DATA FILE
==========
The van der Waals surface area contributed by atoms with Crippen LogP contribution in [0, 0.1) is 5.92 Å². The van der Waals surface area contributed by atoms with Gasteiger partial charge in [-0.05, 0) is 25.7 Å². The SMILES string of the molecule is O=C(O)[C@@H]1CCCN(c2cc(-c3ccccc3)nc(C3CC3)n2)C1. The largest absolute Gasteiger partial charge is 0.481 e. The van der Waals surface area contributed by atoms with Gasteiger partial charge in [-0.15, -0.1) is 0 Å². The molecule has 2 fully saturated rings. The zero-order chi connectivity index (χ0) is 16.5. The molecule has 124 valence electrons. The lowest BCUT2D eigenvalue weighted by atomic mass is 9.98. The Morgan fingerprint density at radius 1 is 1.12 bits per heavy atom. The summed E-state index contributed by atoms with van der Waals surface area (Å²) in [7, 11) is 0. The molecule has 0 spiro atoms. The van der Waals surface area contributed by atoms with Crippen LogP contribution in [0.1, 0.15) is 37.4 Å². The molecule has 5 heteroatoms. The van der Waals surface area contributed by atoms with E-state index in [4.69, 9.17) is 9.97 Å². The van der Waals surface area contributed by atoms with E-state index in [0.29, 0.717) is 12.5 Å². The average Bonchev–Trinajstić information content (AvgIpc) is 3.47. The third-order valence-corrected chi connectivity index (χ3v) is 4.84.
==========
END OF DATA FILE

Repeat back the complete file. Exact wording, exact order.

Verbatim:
The van der Waals surface area contributed by atoms with Crippen LogP contribution in [0, 0.1) is 5.92 Å². The van der Waals surface area contributed by atoms with Gasteiger partial charge in [-0.05, 0) is 25.7 Å². The SMILES string of the molecule is O=C(O)[C@@H]1CCCN(c2cc(-c3ccccc3)nc(C3CC3)n2)C1. The largest absolute Gasteiger partial charge is 0.481 e. The van der Waals surface area contributed by atoms with Gasteiger partial charge in [-0.15, -0.1) is 0 Å². The molecule has 2 fully saturated rings. The zero-order chi connectivity index (χ0) is 16.5. The molecule has 124 valence electrons. The lowest BCUT2D eigenvalue weighted by atomic mass is 9.98. The Morgan fingerprint density at radius 1 is 1.12 bits per heavy atom. The summed E-state index contributed by atoms with van der Waals surface area (Å²) in [7, 11) is 0. The molecule has 0 spiro atoms. The van der Waals surface area contributed by atoms with Crippen LogP contribution in [0.1, 0.15) is 37.4 Å². The molecule has 5 heteroatoms. The van der Waals surface area contributed by atoms with E-state index in [4.69, 9.17) is 9.97 Å². The van der Waals surface area contributed by atoms with E-state index in [0.29, 0.717) is 12.5 Å². The average Bonchev–Trinajstić information content (AvgIpc) is 3.47. The third-order valence-corrected chi connectivity index (χ3v) is 4.84.